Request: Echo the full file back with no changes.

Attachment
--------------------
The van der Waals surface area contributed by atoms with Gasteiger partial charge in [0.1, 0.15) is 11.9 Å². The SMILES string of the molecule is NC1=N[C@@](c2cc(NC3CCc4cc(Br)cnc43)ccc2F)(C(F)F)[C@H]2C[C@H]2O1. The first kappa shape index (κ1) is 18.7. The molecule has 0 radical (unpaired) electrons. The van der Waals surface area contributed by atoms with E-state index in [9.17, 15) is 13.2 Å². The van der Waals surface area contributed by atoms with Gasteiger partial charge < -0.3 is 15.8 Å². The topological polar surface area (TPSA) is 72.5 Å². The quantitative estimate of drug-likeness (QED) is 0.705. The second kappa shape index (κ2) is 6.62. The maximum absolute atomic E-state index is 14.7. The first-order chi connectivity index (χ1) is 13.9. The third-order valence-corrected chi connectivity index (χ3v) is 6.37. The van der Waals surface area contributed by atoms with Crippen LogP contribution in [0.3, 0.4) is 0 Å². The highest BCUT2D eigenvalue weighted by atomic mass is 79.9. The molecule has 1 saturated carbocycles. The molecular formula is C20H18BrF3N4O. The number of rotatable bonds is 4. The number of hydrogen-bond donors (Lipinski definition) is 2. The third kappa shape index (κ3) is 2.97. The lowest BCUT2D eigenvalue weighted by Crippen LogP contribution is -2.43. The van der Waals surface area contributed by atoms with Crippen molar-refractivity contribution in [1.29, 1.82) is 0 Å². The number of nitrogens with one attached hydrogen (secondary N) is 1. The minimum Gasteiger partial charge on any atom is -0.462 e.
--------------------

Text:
The van der Waals surface area contributed by atoms with Gasteiger partial charge in [0.1, 0.15) is 11.9 Å². The SMILES string of the molecule is NC1=N[C@@](c2cc(NC3CCc4cc(Br)cnc43)ccc2F)(C(F)F)[C@H]2C[C@H]2O1. The first kappa shape index (κ1) is 18.7. The molecule has 0 radical (unpaired) electrons. The van der Waals surface area contributed by atoms with E-state index in [9.17, 15) is 13.2 Å². The van der Waals surface area contributed by atoms with Gasteiger partial charge < -0.3 is 15.8 Å². The topological polar surface area (TPSA) is 72.5 Å². The quantitative estimate of drug-likeness (QED) is 0.705. The second kappa shape index (κ2) is 6.62. The maximum absolute atomic E-state index is 14.7. The first-order chi connectivity index (χ1) is 13.9. The third-order valence-corrected chi connectivity index (χ3v) is 6.37. The van der Waals surface area contributed by atoms with Crippen LogP contribution in [0.3, 0.4) is 0 Å². The highest BCUT2D eigenvalue weighted by atomic mass is 79.9. The molecule has 1 saturated carbocycles. The molecular formula is C20H18BrF3N4O. The number of rotatable bonds is 4. The number of hydrogen-bond donors (Lipinski definition) is 2. The third kappa shape index (κ3) is 2.97. The lowest BCUT2D eigenvalue weighted by Crippen LogP contribution is -2.43. The van der Waals surface area contributed by atoms with Crippen molar-refractivity contribution in [1.29, 1.82) is 0 Å². The number of nitrogens with one attached hydrogen (secondary N) is 1. The minimum Gasteiger partial charge on any atom is -0.462 e.